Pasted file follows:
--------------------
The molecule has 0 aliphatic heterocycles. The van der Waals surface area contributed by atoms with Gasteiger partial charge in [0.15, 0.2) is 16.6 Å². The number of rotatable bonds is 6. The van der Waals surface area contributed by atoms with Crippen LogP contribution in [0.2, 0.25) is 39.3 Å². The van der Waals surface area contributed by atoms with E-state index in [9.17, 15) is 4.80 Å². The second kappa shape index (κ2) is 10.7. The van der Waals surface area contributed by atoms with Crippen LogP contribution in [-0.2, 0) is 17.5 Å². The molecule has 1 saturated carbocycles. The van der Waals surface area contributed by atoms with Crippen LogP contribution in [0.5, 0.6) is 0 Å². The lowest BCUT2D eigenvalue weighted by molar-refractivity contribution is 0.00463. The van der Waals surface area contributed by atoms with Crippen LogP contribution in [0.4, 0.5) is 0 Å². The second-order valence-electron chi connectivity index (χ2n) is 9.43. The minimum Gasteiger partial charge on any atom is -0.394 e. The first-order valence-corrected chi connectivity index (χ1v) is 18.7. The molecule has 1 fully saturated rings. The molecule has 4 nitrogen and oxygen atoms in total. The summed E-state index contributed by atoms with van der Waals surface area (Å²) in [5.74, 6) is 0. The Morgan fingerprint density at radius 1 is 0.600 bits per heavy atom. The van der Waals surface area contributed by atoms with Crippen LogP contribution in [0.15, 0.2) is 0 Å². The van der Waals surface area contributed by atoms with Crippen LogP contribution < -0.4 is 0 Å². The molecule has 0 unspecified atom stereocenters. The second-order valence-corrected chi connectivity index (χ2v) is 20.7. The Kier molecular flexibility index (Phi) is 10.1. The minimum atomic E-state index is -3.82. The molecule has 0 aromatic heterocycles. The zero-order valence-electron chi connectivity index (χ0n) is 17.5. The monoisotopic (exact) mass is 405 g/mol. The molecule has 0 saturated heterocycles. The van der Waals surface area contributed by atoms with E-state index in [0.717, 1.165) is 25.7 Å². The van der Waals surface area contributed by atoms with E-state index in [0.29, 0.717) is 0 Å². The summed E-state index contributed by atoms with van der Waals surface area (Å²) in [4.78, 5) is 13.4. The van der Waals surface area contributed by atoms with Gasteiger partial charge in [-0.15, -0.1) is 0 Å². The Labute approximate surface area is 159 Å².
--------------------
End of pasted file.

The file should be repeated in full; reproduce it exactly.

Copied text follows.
The molecule has 0 aliphatic heterocycles. The van der Waals surface area contributed by atoms with Gasteiger partial charge in [0.15, 0.2) is 16.6 Å². The number of rotatable bonds is 6. The van der Waals surface area contributed by atoms with Crippen LogP contribution in [0.2, 0.25) is 39.3 Å². The van der Waals surface area contributed by atoms with E-state index in [9.17, 15) is 4.80 Å². The second kappa shape index (κ2) is 10.7. The van der Waals surface area contributed by atoms with Crippen LogP contribution in [-0.2, 0) is 17.5 Å². The molecule has 1 saturated carbocycles. The van der Waals surface area contributed by atoms with Crippen LogP contribution in [0.5, 0.6) is 0 Å². The lowest BCUT2D eigenvalue weighted by molar-refractivity contribution is 0.00463. The van der Waals surface area contributed by atoms with Crippen LogP contribution in [0.4, 0.5) is 0 Å². The second-order valence-electron chi connectivity index (χ2n) is 9.43. The minimum Gasteiger partial charge on any atom is -0.394 e. The first-order valence-corrected chi connectivity index (χ1v) is 18.7. The molecule has 1 fully saturated rings. The molecule has 4 nitrogen and oxygen atoms in total. The summed E-state index contributed by atoms with van der Waals surface area (Å²) in [5.74, 6) is 0. The Morgan fingerprint density at radius 1 is 0.600 bits per heavy atom. The van der Waals surface area contributed by atoms with Crippen LogP contribution in [0.15, 0.2) is 0 Å². The van der Waals surface area contributed by atoms with Crippen LogP contribution < -0.4 is 0 Å². The molecule has 0 unspecified atom stereocenters. The second-order valence-corrected chi connectivity index (χ2v) is 20.7. The Kier molecular flexibility index (Phi) is 10.1. The minimum atomic E-state index is -3.82. The molecule has 0 aromatic heterocycles. The zero-order valence-electron chi connectivity index (χ0n) is 17.5. The monoisotopic (exact) mass is 405 g/mol. The molecule has 0 saturated heterocycles. The van der Waals surface area contributed by atoms with E-state index in [0.717, 1.165) is 25.7 Å². The van der Waals surface area contributed by atoms with E-state index in [0.29, 0.717) is 0 Å². The summed E-state index contributed by atoms with van der Waals surface area (Å²) in [4.78, 5) is 13.4. The van der Waals surface area contributed by atoms with Gasteiger partial charge in [-0.15, -0.1) is 0 Å². The Labute approximate surface area is 159 Å².